By Melody Meyer
The Tomato Suspension Agreement (TSA) was originally enacted in 1996 when the Commerce Department suspected Mexican growers of “dumping” tomatoes into the U.S. market. The agreement placed a floor price on Mexican tomatoes and, in return, suspended the dumping investigation undertaken by Commerce.
Last week, the U.S. Department of Commerce terminated TSA and reopened an anti-dumping investigation against Mexican tomato imports, and began imposing a 17.5 percent tariff on all imported Mexican tomatoes. According to Mexico's Economy Ministry, the country’s exporters could face additional costs worth $350 million each year.
With more than 70% of the fresh tomatoes in grocery stores coming from across the border, what does it mean for the organic markets and growers?
It could mean more expensive organic tomatoes—and fewer of them.
A study done by Arizona State University and commissioned by the Fresh Produce Association of the Americas indicates that consumers could see tomato prices jump by 40 percent or more.
Chris Harder, a tomato buyer at Alberts Fresh said “Prices are expected to go up in the future, but right now there is a glut. With no minimum prices in place growers could potentially go below that price. If they are perceived to be dumping, they could be perused by the DOJ.”
Ricardo Crisantes, CEO at Wholesum Harvest said “We got word that the Department of Commerce (DOC) is going back and forth trying to negotiate a new agreement. If there is a new suspension agreement, organic tomatoes would have their own unique minimum price and it will be higher than conventional. Previously the minimum price for organic tomatoes was the same as conventional. If there is a lot of uncertainty and the viabilities of crops is in question, supplies could get reduced and that will raise prices this winter.”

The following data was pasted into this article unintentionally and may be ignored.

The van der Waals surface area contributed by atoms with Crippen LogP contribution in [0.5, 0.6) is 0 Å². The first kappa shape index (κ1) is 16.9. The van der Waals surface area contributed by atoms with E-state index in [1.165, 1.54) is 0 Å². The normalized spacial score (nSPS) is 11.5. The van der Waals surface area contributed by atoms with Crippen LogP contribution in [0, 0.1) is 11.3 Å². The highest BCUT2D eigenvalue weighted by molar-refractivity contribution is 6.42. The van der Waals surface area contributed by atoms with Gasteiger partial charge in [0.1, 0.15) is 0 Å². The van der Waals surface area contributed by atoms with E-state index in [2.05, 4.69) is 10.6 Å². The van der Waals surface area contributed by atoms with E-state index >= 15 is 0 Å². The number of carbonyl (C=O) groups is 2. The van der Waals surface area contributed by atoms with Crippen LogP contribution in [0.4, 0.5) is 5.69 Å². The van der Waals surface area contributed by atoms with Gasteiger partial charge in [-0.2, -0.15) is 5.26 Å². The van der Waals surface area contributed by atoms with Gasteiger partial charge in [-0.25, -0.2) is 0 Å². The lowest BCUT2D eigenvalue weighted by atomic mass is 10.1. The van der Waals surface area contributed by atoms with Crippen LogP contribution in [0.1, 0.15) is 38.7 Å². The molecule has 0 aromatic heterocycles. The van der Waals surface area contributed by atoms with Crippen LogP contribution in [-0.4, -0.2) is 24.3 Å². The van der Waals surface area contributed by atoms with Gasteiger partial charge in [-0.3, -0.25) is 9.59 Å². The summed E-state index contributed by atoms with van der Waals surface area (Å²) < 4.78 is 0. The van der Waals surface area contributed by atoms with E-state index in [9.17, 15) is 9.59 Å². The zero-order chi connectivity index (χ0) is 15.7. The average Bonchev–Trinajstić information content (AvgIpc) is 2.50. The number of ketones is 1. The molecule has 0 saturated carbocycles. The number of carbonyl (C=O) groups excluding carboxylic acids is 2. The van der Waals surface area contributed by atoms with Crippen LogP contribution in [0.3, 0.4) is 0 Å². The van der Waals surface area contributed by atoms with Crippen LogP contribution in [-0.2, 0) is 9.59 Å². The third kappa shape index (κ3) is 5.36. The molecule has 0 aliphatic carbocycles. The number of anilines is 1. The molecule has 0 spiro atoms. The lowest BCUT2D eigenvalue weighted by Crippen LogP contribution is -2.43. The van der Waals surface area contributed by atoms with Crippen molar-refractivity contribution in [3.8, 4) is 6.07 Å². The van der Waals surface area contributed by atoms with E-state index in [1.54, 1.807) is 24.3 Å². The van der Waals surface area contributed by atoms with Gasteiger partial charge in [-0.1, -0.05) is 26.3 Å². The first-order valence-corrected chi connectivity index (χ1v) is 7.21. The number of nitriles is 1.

Ricardo Crisantes, Wholesum Harvest
Will growers reduce acreage and grow other crops? Will some decide to leave tomato growing all together?
Wholesum’s Crisantes said, “I haven’t heard of anyone going out entirely. We have tomato production in both US and Mexico, and we’re moving more production to the US. Tomatoes that have a smaller profit margin, like romas and beefsteaks, may not be able to survive a 17.5 [percent tariff. They just aren’t a premium tomato.
I’m in my winter planning phase now and I am thinking about reducing my acreage in romas and beefsteaks for that reason. I may hedge my bets and plant more peppers. We haven’t made a decision yet because the situation is very fluid right now.”
The TSA had been renewed every five years since its inception. Mexican tomato growers have rejected the latest proposal to renew the suspension and filed a lawsuit against the U.S. government. They are hoping a U.S. Court of International Trade blocks the termination.
“This will hurt people on both sides of the border - consumers and growers. Let’s face it we haven’t really felt the effects of aluminum and steel tariffs in our daily lives. If we need to buy a new car, we buy it. But tariffs on fresh organic tomatoes will have a very direct effect on consumers daily lives,” Crisantes said. “Right now, we need to keep informed of the facts and not be swayed by emotions. We’ll learn more how this affects us going forward. We hope they come together with an agreement that makes growing a lot more stable and easier- its already a tricky business.”